5 min read

In the Reactocene, no one can hear you scream

Dr Essai observes that digital technology, plus the tireless and unselfish work of cynical opportunists in politics and business, has ushered in a new social epoch.
In the Reactocene, no one can hear you scream
Bad eyes, tremendous sight.

Or, it’s Aldous Huxley’s world, we’re just living in it

In his remarkable 1985 book Amusing Ourselves to Death Neil Postman wrote:

What Orwell feared were those who would ban books. What Huxley feared was that there would be no reason to ban a book, for there would be no one who wanted to read one. Orwell feared those who would deprive us of information. Huxley feared those who would give us so much that we would be reduced to passivity and egoism. Orwell feared that the truth would be concealed from us. Huxley feared the truth would be drowned in a sea of irrelevance. Orwell feared we would become a captive culture. Huxley feared we would become a trivial culture…

Dr Essai weighs the matter and declares game, set, match for Mr. Huxley. (At least as pertains to the United States. One imagines Mr. Orwell observing modern China with the satisfaction of being right and the horror of being right.)

Of course, it has not escaped the doctor’s notice that the American Right has been on a book-banning binge, yanking volumes from schools and libraries, assured that it can reassert dominion over a culture in flux if it can lead us back to what every true American knows: U.S. history began in 1776, not 1619; the Civil War was fought for states’ rights but as a lucky side-effect ended racism and any other reason for black folk to complain; marriage is a man-woman thing, just ask God; and this whole icky transexual business will go away so long as we never mention it to the kids. Shhhh. And yes, returning to Orwell, government, corporations, institutions do their damnedest to control information and conceal inconvenient truth.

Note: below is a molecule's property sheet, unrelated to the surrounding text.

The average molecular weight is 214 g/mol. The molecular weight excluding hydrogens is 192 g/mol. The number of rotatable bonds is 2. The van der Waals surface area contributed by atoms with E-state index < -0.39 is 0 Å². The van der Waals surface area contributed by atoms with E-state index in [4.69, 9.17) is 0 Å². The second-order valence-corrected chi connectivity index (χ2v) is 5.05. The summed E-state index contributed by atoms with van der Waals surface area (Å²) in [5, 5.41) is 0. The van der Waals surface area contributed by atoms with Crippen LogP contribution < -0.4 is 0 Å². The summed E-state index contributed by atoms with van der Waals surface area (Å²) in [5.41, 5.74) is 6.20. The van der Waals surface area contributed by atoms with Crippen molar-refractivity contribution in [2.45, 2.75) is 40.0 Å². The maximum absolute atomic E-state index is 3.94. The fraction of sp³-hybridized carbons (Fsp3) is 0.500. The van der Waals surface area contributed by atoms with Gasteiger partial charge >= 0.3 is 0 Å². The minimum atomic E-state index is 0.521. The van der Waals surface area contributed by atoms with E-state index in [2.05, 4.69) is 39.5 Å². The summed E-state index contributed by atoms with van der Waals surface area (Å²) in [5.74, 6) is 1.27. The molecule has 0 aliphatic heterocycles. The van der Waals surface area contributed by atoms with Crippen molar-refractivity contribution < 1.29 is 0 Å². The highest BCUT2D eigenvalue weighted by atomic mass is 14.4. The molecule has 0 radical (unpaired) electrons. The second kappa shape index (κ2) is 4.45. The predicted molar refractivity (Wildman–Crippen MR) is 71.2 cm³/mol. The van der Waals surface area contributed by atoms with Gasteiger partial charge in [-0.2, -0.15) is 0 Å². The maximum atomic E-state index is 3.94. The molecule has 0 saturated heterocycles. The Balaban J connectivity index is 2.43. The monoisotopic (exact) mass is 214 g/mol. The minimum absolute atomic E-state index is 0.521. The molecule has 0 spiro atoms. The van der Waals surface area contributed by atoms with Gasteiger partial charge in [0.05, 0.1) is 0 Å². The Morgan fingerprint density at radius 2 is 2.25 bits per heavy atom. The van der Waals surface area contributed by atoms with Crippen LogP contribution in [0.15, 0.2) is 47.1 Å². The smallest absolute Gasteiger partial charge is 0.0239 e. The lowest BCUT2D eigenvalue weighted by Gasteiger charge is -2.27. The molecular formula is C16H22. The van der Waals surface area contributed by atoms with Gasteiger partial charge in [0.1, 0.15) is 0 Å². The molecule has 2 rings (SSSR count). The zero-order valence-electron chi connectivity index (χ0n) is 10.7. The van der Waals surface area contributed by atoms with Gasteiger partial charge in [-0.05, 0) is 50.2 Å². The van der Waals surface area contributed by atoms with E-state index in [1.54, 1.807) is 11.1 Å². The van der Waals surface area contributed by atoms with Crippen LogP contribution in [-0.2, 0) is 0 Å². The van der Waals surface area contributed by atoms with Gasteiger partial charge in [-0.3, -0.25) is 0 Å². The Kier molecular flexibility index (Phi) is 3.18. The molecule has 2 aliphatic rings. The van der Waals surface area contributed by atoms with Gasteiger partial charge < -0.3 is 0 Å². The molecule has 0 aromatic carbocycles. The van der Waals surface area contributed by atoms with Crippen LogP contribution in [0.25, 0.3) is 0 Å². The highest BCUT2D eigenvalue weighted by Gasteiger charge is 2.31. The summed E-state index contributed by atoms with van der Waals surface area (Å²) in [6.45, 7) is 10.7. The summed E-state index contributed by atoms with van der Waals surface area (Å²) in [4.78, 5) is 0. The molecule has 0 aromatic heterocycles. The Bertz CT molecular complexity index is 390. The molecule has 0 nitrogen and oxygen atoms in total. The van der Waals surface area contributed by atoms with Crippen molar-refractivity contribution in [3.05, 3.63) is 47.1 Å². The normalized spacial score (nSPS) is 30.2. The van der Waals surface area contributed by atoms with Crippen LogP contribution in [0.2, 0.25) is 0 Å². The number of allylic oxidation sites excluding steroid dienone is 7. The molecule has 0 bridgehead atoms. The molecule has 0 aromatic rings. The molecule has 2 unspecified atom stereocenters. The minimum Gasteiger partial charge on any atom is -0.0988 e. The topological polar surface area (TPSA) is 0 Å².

But to Huxley’s point, a dismaying number of Americans exhibit no interest in books. Even people who fancy themselves readers spend so much time glazed before digital “content” they may read barely a dozen books a year. Meanwhile we are inundated with news and banalysis and forecasts and context-free information, grateful (as instructed) for how our magnificent internet has put all the world’s knowledge “at our fingertips,” as if knowledge were a napkin.

Dr Essai observes all and suggests that digital technology, plus the tireless and unselfish work of cynical opportunists in politics and business, has ushered in a new social epoch. Other thinkers have considered the havoc wreaked on the planet by humans and declared that the list of geologic epochs — Paleocene, Pleistocene, Pliocene, and so on — should replace Holocene with a new designation for our time: the Anthropocene. The doctor abides, and proposes a similar rebranding of our present social epoch. Welcome to the Reactocene. Where no one can hear you scream because everybody’s screaming.

Around 1993, technology evangelists, and commentators unburdened by any thought of second-order consequences, hailed the internet as a democratizing revolution. Power to the people! Death to the gatekeepers! Mes amis, aux barricades! Now anyone, not just snooty critics, could review a book or a restaurant or a movie, anyone could become a pundit or a government watchdog, anyone could publish a screed or broadcast a rant and reach a potential audience in the tens of millions. Imagine the profound dialogue that will emerge from this digital Agora! Revel in the wisdom that will emerge once we’ve shoved aside those elitist pissants with their Ivy League degrees and given righteous voice to the Common Man. You could rise from nothing and with just a laptop and a smartphone become an influencer. What a great time to be alive.